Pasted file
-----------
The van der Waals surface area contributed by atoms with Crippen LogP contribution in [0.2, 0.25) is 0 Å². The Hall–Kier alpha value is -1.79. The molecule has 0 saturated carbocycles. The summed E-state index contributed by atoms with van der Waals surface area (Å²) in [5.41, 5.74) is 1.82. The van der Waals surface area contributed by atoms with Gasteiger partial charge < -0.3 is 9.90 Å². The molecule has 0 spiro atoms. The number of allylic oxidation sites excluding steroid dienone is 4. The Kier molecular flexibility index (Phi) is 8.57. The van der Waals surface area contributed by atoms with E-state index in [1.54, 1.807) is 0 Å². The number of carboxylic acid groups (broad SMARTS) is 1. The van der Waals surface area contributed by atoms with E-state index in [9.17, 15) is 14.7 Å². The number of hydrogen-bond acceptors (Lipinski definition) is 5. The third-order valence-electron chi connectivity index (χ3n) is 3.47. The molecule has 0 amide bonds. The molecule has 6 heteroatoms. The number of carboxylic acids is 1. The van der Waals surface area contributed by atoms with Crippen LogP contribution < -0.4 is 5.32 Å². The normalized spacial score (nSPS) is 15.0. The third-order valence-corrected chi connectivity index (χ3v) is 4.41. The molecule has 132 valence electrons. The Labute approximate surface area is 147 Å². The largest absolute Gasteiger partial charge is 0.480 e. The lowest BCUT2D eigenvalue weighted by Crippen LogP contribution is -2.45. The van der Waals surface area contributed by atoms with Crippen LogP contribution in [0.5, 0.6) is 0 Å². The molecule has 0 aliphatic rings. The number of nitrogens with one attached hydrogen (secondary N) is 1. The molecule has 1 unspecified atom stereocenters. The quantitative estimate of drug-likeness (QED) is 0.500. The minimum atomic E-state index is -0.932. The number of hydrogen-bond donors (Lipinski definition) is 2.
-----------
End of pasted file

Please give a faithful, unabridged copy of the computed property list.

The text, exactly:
The van der Waals surface area contributed by atoms with Crippen LogP contribution in [0.2, 0.25) is 0 Å². The Hall–Kier alpha value is -1.79. The molecule has 0 saturated carbocycles. The summed E-state index contributed by atoms with van der Waals surface area (Å²) in [5.41, 5.74) is 1.82. The van der Waals surface area contributed by atoms with Gasteiger partial charge < -0.3 is 9.90 Å². The molecule has 0 spiro atoms. The number of allylic oxidation sites excluding steroid dienone is 4. The Kier molecular flexibility index (Phi) is 8.57. The van der Waals surface area contributed by atoms with E-state index in [1.54, 1.807) is 0 Å². The number of carboxylic acid groups (broad SMARTS) is 1. The van der Waals surface area contributed by atoms with E-state index in [9.17, 15) is 14.7 Å². The number of hydrogen-bond acceptors (Lipinski definition) is 5. The third-order valence-electron chi connectivity index (χ3n) is 3.47. The molecule has 0 amide bonds. The molecule has 6 heteroatoms. The number of carboxylic acids is 1. The van der Waals surface area contributed by atoms with Crippen LogP contribution < -0.4 is 5.32 Å². The normalized spacial score (nSPS) is 15.0. The third-order valence-corrected chi connectivity index (χ3v) is 4.41. The molecule has 132 valence electrons. The Labute approximate surface area is 147 Å². The largest absolute Gasteiger partial charge is 0.480 e. The lowest BCUT2D eigenvalue weighted by Crippen LogP contribution is -2.45. The van der Waals surface area contributed by atoms with Crippen LogP contribution in [0.5, 0.6) is 0 Å². The molecule has 0 aliphatic rings. The number of nitrogens with one attached hydrogen (secondary N) is 1. The molecule has 1 unspecified atom stereocenters. The quantitative estimate of drug-likeness (QED) is 0.500. The minimum atomic E-state index is -0.932. The number of hydrogen-bond donors (Lipinski definition) is 2.